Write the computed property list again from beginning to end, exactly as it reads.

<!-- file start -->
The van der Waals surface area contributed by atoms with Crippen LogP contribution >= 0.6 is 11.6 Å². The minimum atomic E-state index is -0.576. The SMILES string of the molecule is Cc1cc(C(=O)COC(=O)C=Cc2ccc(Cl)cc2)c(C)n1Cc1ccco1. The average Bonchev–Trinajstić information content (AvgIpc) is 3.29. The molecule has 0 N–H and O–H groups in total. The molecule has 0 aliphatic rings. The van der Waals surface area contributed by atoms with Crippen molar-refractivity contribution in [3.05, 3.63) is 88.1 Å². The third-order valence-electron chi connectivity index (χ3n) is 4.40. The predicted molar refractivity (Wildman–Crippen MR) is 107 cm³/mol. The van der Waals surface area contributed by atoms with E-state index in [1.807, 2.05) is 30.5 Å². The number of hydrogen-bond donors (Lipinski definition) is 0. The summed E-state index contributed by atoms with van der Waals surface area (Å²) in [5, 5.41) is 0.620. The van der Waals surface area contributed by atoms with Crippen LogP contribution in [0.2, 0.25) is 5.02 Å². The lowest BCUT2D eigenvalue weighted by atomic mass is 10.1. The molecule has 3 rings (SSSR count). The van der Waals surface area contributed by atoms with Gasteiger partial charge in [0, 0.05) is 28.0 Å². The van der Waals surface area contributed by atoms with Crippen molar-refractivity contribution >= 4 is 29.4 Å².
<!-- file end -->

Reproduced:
The van der Waals surface area contributed by atoms with Crippen LogP contribution >= 0.6 is 11.6 Å². The minimum atomic E-state index is -0.576. The SMILES string of the molecule is Cc1cc(C(=O)COC(=O)C=Cc2ccc(Cl)cc2)c(C)n1Cc1ccco1. The average Bonchev–Trinajstić information content (AvgIpc) is 3.29. The molecule has 0 N–H and O–H groups in total. The molecule has 0 aliphatic rings. The van der Waals surface area contributed by atoms with Crippen molar-refractivity contribution in [3.05, 3.63) is 88.1 Å². The third-order valence-electron chi connectivity index (χ3n) is 4.40. The predicted molar refractivity (Wildman–Crippen MR) is 107 cm³/mol. The van der Waals surface area contributed by atoms with E-state index in [1.807, 2.05) is 30.5 Å². The number of hydrogen-bond donors (Lipinski definition) is 0. The summed E-state index contributed by atoms with van der Waals surface area (Å²) in [5, 5.41) is 0.620. The van der Waals surface area contributed by atoms with Crippen LogP contribution in [0.2, 0.25) is 5.02 Å². The lowest BCUT2D eigenvalue weighted by atomic mass is 10.1. The molecule has 3 rings (SSSR count). The van der Waals surface area contributed by atoms with Gasteiger partial charge in [0, 0.05) is 28.0 Å². The van der Waals surface area contributed by atoms with Crippen molar-refractivity contribution >= 4 is 29.4 Å².